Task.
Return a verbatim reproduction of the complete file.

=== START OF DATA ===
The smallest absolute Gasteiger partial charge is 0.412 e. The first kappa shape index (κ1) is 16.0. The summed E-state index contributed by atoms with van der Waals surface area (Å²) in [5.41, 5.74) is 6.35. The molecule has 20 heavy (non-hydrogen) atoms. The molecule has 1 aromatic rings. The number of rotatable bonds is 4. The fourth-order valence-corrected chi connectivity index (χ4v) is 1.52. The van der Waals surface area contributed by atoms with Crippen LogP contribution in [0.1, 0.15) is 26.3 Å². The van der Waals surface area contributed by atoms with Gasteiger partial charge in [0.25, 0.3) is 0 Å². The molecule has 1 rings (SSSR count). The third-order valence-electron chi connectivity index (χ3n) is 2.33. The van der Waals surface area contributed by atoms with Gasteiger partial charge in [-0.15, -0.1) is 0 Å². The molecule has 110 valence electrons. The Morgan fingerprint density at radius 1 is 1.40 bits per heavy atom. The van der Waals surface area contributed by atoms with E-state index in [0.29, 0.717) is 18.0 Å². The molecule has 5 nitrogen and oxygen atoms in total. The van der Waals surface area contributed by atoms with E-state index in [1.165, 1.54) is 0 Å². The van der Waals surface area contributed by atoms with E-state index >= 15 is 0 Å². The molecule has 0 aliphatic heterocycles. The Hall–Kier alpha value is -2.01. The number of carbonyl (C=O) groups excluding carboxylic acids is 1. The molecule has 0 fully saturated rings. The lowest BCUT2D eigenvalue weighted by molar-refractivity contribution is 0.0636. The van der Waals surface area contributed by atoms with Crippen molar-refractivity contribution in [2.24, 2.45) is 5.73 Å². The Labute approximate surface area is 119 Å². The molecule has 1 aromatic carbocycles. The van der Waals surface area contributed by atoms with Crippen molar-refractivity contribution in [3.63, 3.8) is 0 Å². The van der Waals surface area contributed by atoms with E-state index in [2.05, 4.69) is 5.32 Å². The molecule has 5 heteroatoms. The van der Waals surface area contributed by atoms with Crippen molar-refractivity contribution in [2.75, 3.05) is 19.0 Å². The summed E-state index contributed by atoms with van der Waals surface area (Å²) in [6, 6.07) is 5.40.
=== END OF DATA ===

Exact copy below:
The smallest absolute Gasteiger partial charge is 0.412 e. The first kappa shape index (κ1) is 16.0. The summed E-state index contributed by atoms with van der Waals surface area (Å²) in [5.41, 5.74) is 6.35. The molecule has 20 heavy (non-hydrogen) atoms. The molecule has 1 aromatic rings. The number of rotatable bonds is 4. The fourth-order valence-corrected chi connectivity index (χ4v) is 1.52. The van der Waals surface area contributed by atoms with Crippen LogP contribution in [0.1, 0.15) is 26.3 Å². The van der Waals surface area contributed by atoms with Gasteiger partial charge in [0.25, 0.3) is 0 Å². The molecule has 1 rings (SSSR count). The third-order valence-electron chi connectivity index (χ3n) is 2.33. The van der Waals surface area contributed by atoms with Gasteiger partial charge in [-0.15, -0.1) is 0 Å². The molecule has 110 valence electrons. The Morgan fingerprint density at radius 1 is 1.40 bits per heavy atom. The van der Waals surface area contributed by atoms with E-state index in [0.29, 0.717) is 18.0 Å². The molecule has 5 nitrogen and oxygen atoms in total. The van der Waals surface area contributed by atoms with E-state index in [1.165, 1.54) is 0 Å². The van der Waals surface area contributed by atoms with E-state index >= 15 is 0 Å². The molecule has 0 aliphatic heterocycles. The Hall–Kier alpha value is -2.01. The number of carbonyl (C=O) groups excluding carboxylic acids is 1. The molecule has 0 fully saturated rings. The lowest BCUT2D eigenvalue weighted by molar-refractivity contribution is 0.0636. The van der Waals surface area contributed by atoms with Crippen molar-refractivity contribution in [2.24, 2.45) is 5.73 Å². The Labute approximate surface area is 119 Å². The molecule has 1 aromatic carbocycles. The van der Waals surface area contributed by atoms with Crippen molar-refractivity contribution in [3.63, 3.8) is 0 Å². The van der Waals surface area contributed by atoms with E-state index in [2.05, 4.69) is 5.32 Å². The molecule has 5 heteroatoms. The van der Waals surface area contributed by atoms with Crippen molar-refractivity contribution in [2.75, 3.05) is 19.0 Å². The summed E-state index contributed by atoms with van der Waals surface area (Å²) in [6, 6.07) is 5.40.